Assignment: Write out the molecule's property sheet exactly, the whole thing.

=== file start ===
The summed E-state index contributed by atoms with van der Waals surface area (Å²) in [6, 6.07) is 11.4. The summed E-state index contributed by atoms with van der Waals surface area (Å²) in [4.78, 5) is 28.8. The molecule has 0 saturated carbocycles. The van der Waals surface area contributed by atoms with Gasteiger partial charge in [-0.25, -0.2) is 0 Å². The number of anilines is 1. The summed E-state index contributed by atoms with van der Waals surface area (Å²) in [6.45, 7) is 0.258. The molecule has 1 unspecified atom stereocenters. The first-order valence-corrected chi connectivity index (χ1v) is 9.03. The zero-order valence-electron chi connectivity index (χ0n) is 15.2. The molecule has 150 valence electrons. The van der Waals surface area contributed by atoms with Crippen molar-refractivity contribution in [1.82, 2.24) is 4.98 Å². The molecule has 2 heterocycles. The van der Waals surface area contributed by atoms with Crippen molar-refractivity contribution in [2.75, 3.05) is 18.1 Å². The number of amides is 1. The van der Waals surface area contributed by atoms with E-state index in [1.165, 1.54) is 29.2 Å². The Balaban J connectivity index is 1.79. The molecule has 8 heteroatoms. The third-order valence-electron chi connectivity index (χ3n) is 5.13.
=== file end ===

The summed E-state index contributed by atoms with van der Waals surface area (Å²) in [6, 6.07) is 11.4. The summed E-state index contributed by atoms with van der Waals surface area (Å²) in [4.78, 5) is 28.8. The molecule has 0 saturated carbocycles. The van der Waals surface area contributed by atoms with Gasteiger partial charge in [-0.25, -0.2) is 0 Å². The number of anilines is 1. The summed E-state index contributed by atoms with van der Waals surface area (Å²) in [6.45, 7) is 0.258. The molecule has 1 unspecified atom stereocenters. The first-order valence-corrected chi connectivity index (χ1v) is 9.03. The zero-order valence-electron chi connectivity index (χ0n) is 15.2. The molecule has 150 valence electrons. The van der Waals surface area contributed by atoms with Crippen molar-refractivity contribution in [1.82, 2.24) is 4.98 Å². The molecule has 2 heterocycles. The van der Waals surface area contributed by atoms with Crippen molar-refractivity contribution in [2.75, 3.05) is 18.1 Å². The number of amides is 1. The van der Waals surface area contributed by atoms with E-state index in [1.165, 1.54) is 29.2 Å². The Balaban J connectivity index is 1.79. The molecule has 8 heteroatoms. The third-order valence-electron chi connectivity index (χ3n) is 5.13.